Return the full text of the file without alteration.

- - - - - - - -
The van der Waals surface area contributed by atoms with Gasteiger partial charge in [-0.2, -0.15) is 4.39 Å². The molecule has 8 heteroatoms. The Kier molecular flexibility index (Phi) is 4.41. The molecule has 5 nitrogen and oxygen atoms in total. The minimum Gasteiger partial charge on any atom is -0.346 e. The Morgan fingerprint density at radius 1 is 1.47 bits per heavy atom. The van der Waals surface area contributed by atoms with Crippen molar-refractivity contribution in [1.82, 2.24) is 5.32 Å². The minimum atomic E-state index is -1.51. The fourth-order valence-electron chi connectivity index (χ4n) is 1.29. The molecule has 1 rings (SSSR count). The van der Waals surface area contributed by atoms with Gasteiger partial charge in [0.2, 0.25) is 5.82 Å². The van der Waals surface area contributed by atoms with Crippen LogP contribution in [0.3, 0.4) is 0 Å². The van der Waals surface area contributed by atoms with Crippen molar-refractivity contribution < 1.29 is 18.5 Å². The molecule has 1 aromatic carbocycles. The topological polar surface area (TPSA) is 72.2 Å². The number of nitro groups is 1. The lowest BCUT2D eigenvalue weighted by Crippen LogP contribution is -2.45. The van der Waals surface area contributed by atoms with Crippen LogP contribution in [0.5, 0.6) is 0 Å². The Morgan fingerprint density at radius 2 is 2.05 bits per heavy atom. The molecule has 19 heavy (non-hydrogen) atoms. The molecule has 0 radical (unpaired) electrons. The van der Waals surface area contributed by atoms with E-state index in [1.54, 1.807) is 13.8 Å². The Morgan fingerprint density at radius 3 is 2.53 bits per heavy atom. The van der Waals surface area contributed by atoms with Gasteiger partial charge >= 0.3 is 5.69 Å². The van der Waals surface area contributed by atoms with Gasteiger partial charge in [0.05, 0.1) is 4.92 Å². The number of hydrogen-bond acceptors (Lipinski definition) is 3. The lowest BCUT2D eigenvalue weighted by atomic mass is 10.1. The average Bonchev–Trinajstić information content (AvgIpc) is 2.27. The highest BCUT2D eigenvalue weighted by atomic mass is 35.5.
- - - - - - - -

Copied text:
The van der Waals surface area contributed by atoms with Gasteiger partial charge in [-0.2, -0.15) is 4.39 Å². The molecule has 8 heteroatoms. The Kier molecular flexibility index (Phi) is 4.41. The molecule has 5 nitrogen and oxygen atoms in total. The minimum Gasteiger partial charge on any atom is -0.346 e. The Morgan fingerprint density at radius 1 is 1.47 bits per heavy atom. The van der Waals surface area contributed by atoms with Crippen molar-refractivity contribution in [1.82, 2.24) is 5.32 Å². The minimum atomic E-state index is -1.51. The fourth-order valence-electron chi connectivity index (χ4n) is 1.29. The molecule has 1 rings (SSSR count). The van der Waals surface area contributed by atoms with Gasteiger partial charge in [0.2, 0.25) is 5.82 Å². The van der Waals surface area contributed by atoms with Crippen LogP contribution in [0.3, 0.4) is 0 Å². The van der Waals surface area contributed by atoms with Crippen molar-refractivity contribution < 1.29 is 18.5 Å². The molecule has 1 aromatic carbocycles. The topological polar surface area (TPSA) is 72.2 Å². The number of nitro groups is 1. The lowest BCUT2D eigenvalue weighted by Crippen LogP contribution is -2.45. The van der Waals surface area contributed by atoms with Crippen LogP contribution in [0.5, 0.6) is 0 Å². The Morgan fingerprint density at radius 2 is 2.05 bits per heavy atom. The molecule has 19 heavy (non-hydrogen) atoms. The molecule has 0 radical (unpaired) electrons. The van der Waals surface area contributed by atoms with E-state index in [1.54, 1.807) is 13.8 Å². The Morgan fingerprint density at radius 3 is 2.53 bits per heavy atom. The van der Waals surface area contributed by atoms with Gasteiger partial charge >= 0.3 is 5.69 Å². The van der Waals surface area contributed by atoms with Gasteiger partial charge in [0.05, 0.1) is 4.92 Å². The number of hydrogen-bond acceptors (Lipinski definition) is 3. The lowest BCUT2D eigenvalue weighted by atomic mass is 10.1. The average Bonchev–Trinajstić information content (AvgIpc) is 2.27. The highest BCUT2D eigenvalue weighted by atomic mass is 35.5.